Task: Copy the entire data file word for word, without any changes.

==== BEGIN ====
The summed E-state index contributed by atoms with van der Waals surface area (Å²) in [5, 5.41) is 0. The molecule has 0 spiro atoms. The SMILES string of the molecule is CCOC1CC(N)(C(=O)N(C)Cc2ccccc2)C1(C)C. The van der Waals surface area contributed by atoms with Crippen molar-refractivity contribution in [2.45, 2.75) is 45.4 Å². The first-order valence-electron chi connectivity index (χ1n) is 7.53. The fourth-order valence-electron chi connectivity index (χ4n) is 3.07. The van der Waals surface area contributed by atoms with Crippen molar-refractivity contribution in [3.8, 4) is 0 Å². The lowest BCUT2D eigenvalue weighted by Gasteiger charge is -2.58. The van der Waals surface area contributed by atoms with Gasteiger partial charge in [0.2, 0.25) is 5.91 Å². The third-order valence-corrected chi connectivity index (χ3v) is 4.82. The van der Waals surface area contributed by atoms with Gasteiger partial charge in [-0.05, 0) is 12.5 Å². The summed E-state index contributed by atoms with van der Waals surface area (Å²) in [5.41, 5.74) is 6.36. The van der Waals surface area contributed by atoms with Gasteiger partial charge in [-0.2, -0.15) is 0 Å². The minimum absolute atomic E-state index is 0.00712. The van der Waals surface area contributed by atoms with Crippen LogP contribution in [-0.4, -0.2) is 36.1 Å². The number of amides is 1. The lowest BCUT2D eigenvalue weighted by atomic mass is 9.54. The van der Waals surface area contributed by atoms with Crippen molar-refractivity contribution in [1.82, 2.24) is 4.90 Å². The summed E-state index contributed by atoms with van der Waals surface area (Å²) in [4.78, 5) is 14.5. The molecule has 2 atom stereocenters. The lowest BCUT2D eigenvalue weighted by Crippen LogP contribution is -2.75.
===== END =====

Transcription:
The summed E-state index contributed by atoms with van der Waals surface area (Å²) in [5, 5.41) is 0. The molecule has 0 spiro atoms. The SMILES string of the molecule is CCOC1CC(N)(C(=O)N(C)Cc2ccccc2)C1(C)C. The van der Waals surface area contributed by atoms with Crippen molar-refractivity contribution in [2.45, 2.75) is 45.4 Å². The first-order valence-electron chi connectivity index (χ1n) is 7.53. The fourth-order valence-electron chi connectivity index (χ4n) is 3.07. The van der Waals surface area contributed by atoms with Crippen molar-refractivity contribution in [3.8, 4) is 0 Å². The lowest BCUT2D eigenvalue weighted by Gasteiger charge is -2.58. The van der Waals surface area contributed by atoms with Gasteiger partial charge in [0.2, 0.25) is 5.91 Å². The third-order valence-corrected chi connectivity index (χ3v) is 4.82. The van der Waals surface area contributed by atoms with Gasteiger partial charge in [-0.05, 0) is 12.5 Å². The summed E-state index contributed by atoms with van der Waals surface area (Å²) in [5.41, 5.74) is 6.36. The van der Waals surface area contributed by atoms with Gasteiger partial charge in [-0.2, -0.15) is 0 Å². The minimum absolute atomic E-state index is 0.00712. The van der Waals surface area contributed by atoms with Crippen LogP contribution in [-0.4, -0.2) is 36.1 Å². The number of amides is 1. The lowest BCUT2D eigenvalue weighted by atomic mass is 9.54. The van der Waals surface area contributed by atoms with Crippen molar-refractivity contribution in [1.82, 2.24) is 4.90 Å². The summed E-state index contributed by atoms with van der Waals surface area (Å²) in [4.78, 5) is 14.5. The molecule has 2 atom stereocenters. The lowest BCUT2D eigenvalue weighted by Crippen LogP contribution is -2.75.